Subsequent offensive tracks were lobbed between the pair during the next year making this conflict the first record war in Jamaican music history. This battle would stir the interest of their individual fan bases, which at times even generated physical altercations between Morgan and Buster’s supporters with the real outcome being a huge boom in record sales and a furthering of Buster’s bad boy image. Surprisingly, when I interviewed both gentlemen in the early 2000s, they admitted to the entire affair was a fabrication created by Buster just to sell records. A pretty dangerous method to sell the public on some music, but Buster came out of the whole thing back in the day a bit richer and with his reputation as a man beyond reproach when it came to the music business.

After the “Blackhead China Man” stunt, the ska era would prove to be a great time for The Prince, but with the change of rhythm to rocksteady in 1966, Buster’s productions would take a backseat to rival producers, Coxsone Dodd, Duke Reid, and yes, even Leslie Kong, all of whom had the greater financial capital to lure the up and coming talent to their labels, most specifically the immensely popular vocal groups like The Heptones, The Paragons, and The Gaylads. Buster still had the talents of Roy Panton, Dawn Penn, and Larry Marshall for his new rocksteady imprints, Olive Blossom and Prince Buster (oh, yes he did), but the majority of his resources would be focused on his own singing career. There were some fantastic cuts by Buster during this era, including a mischievous sounding duet that The Prince would perform with a young Lee “Scratch” Perry entitled, “Johnny Cool,” but it was the series of “Judge Dread” records that Buster would talk his way through that would become of standouts of his rocksteady releases.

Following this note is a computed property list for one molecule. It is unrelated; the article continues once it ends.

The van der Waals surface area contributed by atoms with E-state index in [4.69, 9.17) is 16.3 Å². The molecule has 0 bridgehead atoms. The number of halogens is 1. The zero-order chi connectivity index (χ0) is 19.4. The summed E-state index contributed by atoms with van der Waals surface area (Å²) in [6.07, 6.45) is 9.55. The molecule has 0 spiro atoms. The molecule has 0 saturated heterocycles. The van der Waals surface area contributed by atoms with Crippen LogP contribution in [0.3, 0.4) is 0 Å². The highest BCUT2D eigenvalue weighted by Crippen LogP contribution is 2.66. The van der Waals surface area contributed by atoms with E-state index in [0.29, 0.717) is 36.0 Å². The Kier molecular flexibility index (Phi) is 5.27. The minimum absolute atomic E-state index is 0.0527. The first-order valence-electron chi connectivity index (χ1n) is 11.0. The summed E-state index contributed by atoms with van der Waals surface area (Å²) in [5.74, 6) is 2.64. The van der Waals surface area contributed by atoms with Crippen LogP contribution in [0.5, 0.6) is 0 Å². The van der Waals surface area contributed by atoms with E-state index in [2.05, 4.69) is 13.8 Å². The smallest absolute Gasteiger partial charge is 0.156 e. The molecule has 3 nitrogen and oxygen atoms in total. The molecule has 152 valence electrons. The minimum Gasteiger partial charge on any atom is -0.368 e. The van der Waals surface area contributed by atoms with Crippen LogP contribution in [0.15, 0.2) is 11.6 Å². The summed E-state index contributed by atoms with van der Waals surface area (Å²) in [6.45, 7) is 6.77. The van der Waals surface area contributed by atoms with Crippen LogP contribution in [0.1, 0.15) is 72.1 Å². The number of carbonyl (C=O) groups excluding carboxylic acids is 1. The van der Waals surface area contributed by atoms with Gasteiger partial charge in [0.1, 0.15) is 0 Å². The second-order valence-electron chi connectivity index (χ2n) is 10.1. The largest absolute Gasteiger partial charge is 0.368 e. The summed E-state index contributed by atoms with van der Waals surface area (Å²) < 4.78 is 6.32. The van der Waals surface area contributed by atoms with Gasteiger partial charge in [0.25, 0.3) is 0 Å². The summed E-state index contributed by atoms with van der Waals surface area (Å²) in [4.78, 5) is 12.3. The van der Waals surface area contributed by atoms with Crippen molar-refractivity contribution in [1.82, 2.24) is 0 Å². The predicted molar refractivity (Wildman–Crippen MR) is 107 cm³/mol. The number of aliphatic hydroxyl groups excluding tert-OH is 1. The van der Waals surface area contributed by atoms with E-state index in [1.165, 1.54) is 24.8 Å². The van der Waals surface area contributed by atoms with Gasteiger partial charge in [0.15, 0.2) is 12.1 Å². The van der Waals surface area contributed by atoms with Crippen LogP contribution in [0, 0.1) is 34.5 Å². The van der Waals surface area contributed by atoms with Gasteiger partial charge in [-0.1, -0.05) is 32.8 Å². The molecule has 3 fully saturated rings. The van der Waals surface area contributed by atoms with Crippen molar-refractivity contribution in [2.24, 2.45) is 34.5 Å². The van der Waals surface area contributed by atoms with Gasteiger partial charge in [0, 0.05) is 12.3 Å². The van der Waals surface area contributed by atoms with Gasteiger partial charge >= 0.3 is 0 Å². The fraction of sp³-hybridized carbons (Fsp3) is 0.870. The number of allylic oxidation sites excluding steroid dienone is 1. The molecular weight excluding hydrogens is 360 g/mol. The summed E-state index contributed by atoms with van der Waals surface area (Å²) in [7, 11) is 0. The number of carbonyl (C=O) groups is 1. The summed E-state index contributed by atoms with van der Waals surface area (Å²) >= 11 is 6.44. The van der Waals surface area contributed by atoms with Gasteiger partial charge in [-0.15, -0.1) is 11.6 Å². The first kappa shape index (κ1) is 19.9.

Though rocksteady saw a slowing down of the rhythm, it also saw an increase in crime in Kingston, as Jamaica was suffering from the post-colonial effects of independence from England. Foreign companies began rapidly destroying Jamaican agricultural land in their greedy attempts at removing tons of bauxite from the earth for aluminum production. Farmers who saw their livelihoods ruined flocked to Kingston in search of work, but with only a few jobs to be had in the city many of these displaced farmers turned to crime and thus, the “rude boy” was born. In response to this crisis, several musical artists began writing tunes about the rude boy’s exploits, some being sympathetic to their plight, while others, like Prince Buster, condemned their actions in song. To vilify the rude boy’s actions, Buster created the character of “Judge Dread” who would dispense wildly draconian sentences upon rude boys for committing crimes. These tracks, which had lyrics were never sung but spoken, were immediately copied by rival producers to limited popularity. To combat the mimicry, Buster would reprise Judge Dread in several subsequent songs including “The Appeal,” and “Barrister’s Pardon.” These releases proved so successful that years later, the English singer, Alexander Minto Hughes, would change his name to Judge Dread and like Buster, Judge Dread would assume a deviant persona that led to a two decade career which sold millions of the rudest records in UK history.

Once rocksteady had passed out of vogue and reggae had begun to pick up steam, so did the need to be more audacious on records. In 1968, Max Romeo, the lead singer of the rocksteady group, The Emotions, released one of the first runaway hits of the new reggae rhythm, “Wet Dream,” which is as filthy as it sounds. The race was now on to outperform the popularity of Romeo’s vulgar hit, and as he would not to be outdone in terms of scandalous material, Prince Buster would release the aforementioned, “Big Five,” a track eschews double entendre and so graphically describes the sex act that “censored” and “uncensored” versions needed to be released. Needless to write, “Big Five” was one of the biggest records of Prince Buster’s career, a record that was parodied by Judge Dread to equal fortune as “Big Six” “Big Seven” and yes, “Big Eight, Nine, and One too!” Years later when the whole Two Tone era took off, a blending of traditional ska and punk rock viscera, you can clearly see Buster’s influence. If bands like The Specials and Bad Manners weren’t covering Buster’s songs, they were embodying his attitude.

Throughout the remainder of his career, Prince Buster remained as bold and inventive as he needed be. In the short three days that I worked with Buster, I found him to be tough at times, joyous when the song worked, sweet at the end of the show, and pretty fucking exciting throughout. I threw that f-word in for you Buster, because I think you would’ve liked that. Rest in peace.